For two months I hid in my room as I tried to get my son to latch, all the while pumping furiously for every drip drop of milk I could give him while still having to supplement because my supply just kept dwindling. I was never more relieved than the day my spirit broke and I decided that two months was enough. Two months of being hooked to a machine in an endless feeding cycle only to feel utter disappointment when my body failed me yet again was enough. I had been defeated by torticollis and tongue tie and flat nipples and a complete lack of local nursing mothers to guide me through it all.
Two years later I had my daughter. Again, the birth wasn’t what I had hoped for and she ended up in the NICU where they refused to let her eat for four solid days due to birth trauma. And I spent every one of those four days determined that my body would not fail her as I felt it failed my son. Post Traumatic Stress Disorder isn’t only for those who have endured violence at the hands of others, it turns out. There was so much pumping to build up a frozen supply for when she’d be allowed to eat. And when they finally let me try to breastfeed her, I remember being terrified of failure only to be completely shocked when she immediately latched on.
She was perfect. It was perfect. Finally something had gone the way I hoped it would and nature told me it should. I overcame uterine rupture, reversed my flat nipples with all of those months pumping with my son and had muscle memory to aid me in football holding this new little person. Still, my daughter also woke me up every 15-30 minutes all night for three months until I realized she didn’t want to sleep in the co-sleeper, she wanted to sleep in the crook of my arm. I was beginning to think those calm babies in the ethnography were a lie, except that she was the vision of perfection in temperament in the daylight hours.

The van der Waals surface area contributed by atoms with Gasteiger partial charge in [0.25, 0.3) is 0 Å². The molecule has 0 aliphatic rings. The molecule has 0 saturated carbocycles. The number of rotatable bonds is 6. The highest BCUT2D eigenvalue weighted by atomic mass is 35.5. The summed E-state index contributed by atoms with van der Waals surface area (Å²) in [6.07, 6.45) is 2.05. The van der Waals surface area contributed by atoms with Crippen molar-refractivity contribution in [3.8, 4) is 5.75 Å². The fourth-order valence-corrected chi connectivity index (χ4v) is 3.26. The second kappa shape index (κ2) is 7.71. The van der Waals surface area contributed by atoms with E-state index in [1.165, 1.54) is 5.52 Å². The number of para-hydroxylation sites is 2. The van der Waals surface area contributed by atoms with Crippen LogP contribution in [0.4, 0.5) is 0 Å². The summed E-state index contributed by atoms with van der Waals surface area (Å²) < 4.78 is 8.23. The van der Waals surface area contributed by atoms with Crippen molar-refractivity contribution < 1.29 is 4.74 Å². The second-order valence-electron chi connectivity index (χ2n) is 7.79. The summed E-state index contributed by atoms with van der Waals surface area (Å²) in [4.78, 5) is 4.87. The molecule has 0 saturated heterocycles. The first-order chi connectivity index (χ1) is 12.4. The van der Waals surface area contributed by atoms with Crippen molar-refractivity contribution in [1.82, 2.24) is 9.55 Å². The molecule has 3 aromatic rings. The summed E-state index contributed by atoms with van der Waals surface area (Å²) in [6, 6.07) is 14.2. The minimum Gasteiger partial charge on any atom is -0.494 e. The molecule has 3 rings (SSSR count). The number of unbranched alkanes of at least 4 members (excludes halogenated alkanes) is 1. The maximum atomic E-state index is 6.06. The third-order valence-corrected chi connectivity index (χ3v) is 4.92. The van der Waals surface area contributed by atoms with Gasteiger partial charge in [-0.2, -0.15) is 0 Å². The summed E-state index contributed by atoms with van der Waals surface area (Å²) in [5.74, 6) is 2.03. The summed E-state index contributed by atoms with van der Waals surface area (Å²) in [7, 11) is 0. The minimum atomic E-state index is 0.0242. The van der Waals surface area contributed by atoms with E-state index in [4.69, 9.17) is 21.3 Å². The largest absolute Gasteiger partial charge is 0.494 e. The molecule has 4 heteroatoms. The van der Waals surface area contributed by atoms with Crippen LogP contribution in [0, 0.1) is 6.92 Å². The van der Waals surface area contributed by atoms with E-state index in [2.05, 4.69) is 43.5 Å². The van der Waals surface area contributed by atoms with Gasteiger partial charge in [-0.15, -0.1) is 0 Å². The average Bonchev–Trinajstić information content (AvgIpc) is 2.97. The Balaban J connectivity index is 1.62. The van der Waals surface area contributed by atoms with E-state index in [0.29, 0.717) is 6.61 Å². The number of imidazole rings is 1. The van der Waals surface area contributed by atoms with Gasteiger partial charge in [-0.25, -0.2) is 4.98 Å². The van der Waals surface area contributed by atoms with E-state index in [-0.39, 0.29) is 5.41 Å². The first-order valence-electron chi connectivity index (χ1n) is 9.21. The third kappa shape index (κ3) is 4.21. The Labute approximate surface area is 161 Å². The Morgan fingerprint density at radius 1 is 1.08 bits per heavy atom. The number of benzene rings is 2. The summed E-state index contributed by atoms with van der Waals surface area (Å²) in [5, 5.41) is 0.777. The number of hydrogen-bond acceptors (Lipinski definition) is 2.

The closeness, the bond between my daughter and I, is as solid as granite and I believe it has everything to do with the 22 months I held her close and nourished her with my body. The hugs this child demands throughout the day are endless and amazing.
I weaned my daughter when I became pregnant with my youngest son. I wanted to give my body a break for the duration of the pregnancy, and as it turned out it was perfect timing. My daughter asked me once or twice to nurse, I instead offered her milk and that was that.
Kimball, my youngest, is 16 months old this week. He nurses mainly in the evenings or first thing in the morning now, but we’re still going strong. He was a late pre-term baby so we had difficulties breastfeeding in the beginning – he would forget how to latch and didn’t seem to me to be getting enough nourishment from my milk. We kept at it and here we are, still chugging along. And again, there is this closeness that I have experienced with him that is similar to the bond with my daughter and is so much more than I had with my eldest son.
I’m sometimes sad for that first baby, who didn’t much care for being cuddled and didn’t need me close to fall asleep. But it only lasts a little while. That now five and a half year old has plenty of need for cuddles and closeness, all while being fiercely independent.
And sometimes I think about those women in the video with their calm babies pressed close to their hearts, and I know that mine are just as close to my heart.
Audrey lives in Cleveland, Ohio, where she runs Bustafeltz Designs, a graphic design and photography business, blogs at The Idea Girl, inconsistently tries to keep an orderly house while chasing a 5.5 year old, 3.5 year old and 16 month old and tends her five chickens named George.